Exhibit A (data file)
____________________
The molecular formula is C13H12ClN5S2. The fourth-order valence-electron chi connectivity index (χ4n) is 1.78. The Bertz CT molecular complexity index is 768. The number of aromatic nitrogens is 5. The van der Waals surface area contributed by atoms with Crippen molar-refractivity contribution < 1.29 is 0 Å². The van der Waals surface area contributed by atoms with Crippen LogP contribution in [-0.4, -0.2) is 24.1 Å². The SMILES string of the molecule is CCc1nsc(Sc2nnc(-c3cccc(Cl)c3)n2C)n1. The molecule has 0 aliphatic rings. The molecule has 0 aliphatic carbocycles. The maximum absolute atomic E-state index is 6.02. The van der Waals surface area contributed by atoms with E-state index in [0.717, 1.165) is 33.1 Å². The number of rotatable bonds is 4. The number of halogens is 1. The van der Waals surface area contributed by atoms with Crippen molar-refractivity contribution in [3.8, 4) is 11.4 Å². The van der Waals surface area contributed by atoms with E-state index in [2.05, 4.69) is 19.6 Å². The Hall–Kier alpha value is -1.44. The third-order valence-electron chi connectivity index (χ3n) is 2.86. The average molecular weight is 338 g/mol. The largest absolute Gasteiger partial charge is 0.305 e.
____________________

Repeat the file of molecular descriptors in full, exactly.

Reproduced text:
The molecular formula is C13H12ClN5S2. The fourth-order valence-electron chi connectivity index (χ4n) is 1.78. The Bertz CT molecular complexity index is 768. The number of aromatic nitrogens is 5. The van der Waals surface area contributed by atoms with Crippen molar-refractivity contribution < 1.29 is 0 Å². The van der Waals surface area contributed by atoms with Crippen LogP contribution in [-0.4, -0.2) is 24.1 Å². The SMILES string of the molecule is CCc1nsc(Sc2nnc(-c3cccc(Cl)c3)n2C)n1. The molecule has 0 aliphatic rings. The molecule has 0 aliphatic carbocycles. The maximum absolute atomic E-state index is 6.02. The van der Waals surface area contributed by atoms with E-state index in [0.717, 1.165) is 33.1 Å². The number of rotatable bonds is 4. The number of halogens is 1. The van der Waals surface area contributed by atoms with Crippen molar-refractivity contribution in [3.8, 4) is 11.4 Å². The van der Waals surface area contributed by atoms with E-state index in [2.05, 4.69) is 19.6 Å². The Hall–Kier alpha value is -1.44. The third-order valence-electron chi connectivity index (χ3n) is 2.86. The average molecular weight is 338 g/mol. The largest absolute Gasteiger partial charge is 0.305 e.